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Why is there water in the bilge when I run the engine?

2023 January 1

Dear Boat Doctor,

Every time I run my engine, I end up with a little water in the bilge under the engine. The longer it runs, the more water I get. I have looked for leaks and can’t find the problem. What’s causing this and how do I fix it?

Tanya Anderson

Fort Lauderdale, Florida

Dear Tanya,

This is an interesting problem, with a number of potential causes, so let’s try to zero in on the problem. I will assume your engine pan is isolated from the rest of the bilge, so the water must be coming from the engine. 

You have probably done this, but make sure to look for leaks and double check every hose clamps. Check these with the engine both warm and cold. Hose clamps can be tough to tighten with a screwdriver,  so a nut driver or even a quarter-inch ratchet can help make sure they are properly tightened.

With that checked off the list, let’s review the water path on the engine. Water comes in from the raw water strainer, through the raw water pump, to the heat exchanger. Warm water then exits the heat exchanger, goes through a vented loop, and enters the exhaust mixing elbow. Water and exhaust mix in the elbow and go out the exhaust via the muffler and potentially another vented loop.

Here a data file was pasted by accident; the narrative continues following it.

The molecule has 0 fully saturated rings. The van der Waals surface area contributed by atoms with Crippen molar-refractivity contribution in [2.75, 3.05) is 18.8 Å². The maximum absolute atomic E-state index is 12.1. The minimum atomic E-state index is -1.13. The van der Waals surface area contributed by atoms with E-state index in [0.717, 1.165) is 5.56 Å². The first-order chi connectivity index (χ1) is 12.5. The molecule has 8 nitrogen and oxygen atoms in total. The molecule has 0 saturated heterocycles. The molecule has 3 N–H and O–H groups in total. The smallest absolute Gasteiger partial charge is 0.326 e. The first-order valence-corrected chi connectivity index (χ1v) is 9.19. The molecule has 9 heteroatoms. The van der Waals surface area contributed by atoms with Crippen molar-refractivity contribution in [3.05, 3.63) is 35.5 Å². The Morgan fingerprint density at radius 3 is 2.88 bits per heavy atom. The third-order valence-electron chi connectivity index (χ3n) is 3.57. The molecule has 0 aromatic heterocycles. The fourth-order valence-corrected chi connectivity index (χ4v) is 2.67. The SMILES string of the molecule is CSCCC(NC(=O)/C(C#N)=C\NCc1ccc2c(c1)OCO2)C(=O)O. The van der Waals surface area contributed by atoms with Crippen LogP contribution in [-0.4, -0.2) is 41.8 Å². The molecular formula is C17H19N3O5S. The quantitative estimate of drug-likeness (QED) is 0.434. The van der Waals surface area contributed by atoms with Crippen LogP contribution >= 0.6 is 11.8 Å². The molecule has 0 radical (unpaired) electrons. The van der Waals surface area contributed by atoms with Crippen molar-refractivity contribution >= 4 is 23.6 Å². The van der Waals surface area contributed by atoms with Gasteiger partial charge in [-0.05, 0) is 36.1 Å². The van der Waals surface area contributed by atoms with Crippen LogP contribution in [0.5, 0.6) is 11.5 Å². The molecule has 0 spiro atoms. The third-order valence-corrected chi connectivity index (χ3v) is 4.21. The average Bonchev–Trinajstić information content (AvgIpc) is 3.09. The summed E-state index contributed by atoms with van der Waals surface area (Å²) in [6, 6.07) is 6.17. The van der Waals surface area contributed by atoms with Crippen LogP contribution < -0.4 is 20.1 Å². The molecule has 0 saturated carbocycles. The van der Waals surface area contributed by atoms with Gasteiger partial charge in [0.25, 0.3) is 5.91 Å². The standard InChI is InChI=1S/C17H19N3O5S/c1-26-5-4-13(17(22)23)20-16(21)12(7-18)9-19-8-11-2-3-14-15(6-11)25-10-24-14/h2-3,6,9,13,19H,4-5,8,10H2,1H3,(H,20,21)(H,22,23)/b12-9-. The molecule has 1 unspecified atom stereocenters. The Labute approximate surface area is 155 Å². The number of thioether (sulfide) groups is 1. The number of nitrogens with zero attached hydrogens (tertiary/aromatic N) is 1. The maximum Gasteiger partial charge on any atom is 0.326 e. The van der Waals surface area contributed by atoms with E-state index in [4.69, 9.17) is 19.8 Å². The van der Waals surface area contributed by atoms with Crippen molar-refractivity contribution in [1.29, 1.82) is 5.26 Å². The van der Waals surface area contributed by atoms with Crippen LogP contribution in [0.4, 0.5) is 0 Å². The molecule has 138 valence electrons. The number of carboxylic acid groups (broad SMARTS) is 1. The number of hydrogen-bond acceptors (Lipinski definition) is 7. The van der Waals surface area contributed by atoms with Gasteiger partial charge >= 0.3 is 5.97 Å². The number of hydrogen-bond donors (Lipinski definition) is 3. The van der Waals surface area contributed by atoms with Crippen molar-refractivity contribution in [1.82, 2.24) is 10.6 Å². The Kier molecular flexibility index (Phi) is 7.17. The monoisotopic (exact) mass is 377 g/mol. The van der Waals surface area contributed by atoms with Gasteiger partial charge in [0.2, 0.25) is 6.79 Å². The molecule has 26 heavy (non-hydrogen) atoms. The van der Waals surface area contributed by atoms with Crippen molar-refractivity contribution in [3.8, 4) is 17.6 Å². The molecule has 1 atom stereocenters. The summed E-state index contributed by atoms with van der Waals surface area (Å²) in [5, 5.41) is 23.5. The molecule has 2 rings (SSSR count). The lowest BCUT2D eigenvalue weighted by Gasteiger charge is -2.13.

A note of caution, if you are leaking exhaust water, you are likely also leaking exhaust, which is very dangerous. The carbon monoxide in diesel exhaust can kill you or at least give you a serious headache.

The condition of the water in the engine pan can give you some clues. If the water is cool and clean, the leak is before the mixing elbow. If the water is warm and dirty, the leak is after the mixing elbow. Once water gets to the mixing elbow, it will be warmed by the engine and gets dirty with exhaust soot. 

My money is on one of the vented loops being the problem. The vented loops stop siphon action that can flood the engine with seawater. They prevent the siphon with a one-way valve, designed to prevent air or water to pass out of the loop, but to allow air into the loop to break the siphon. When the valves get dirty, they can stick open and leak. The leak can range from a fine mist or a drop to a full-scale leak.

All vented loops are serviceable. Simply unscrew the cap and you’ll find a valve inside. Often the valve is a little rubber duckbill, others are a mechanical valve with a spring and plunger. Remove the valve and soak it in vinegar and warm water. The vinegar will dissolve any mineral deposits. If the valve is in bad shape, contact the manufacturer for a replacement part.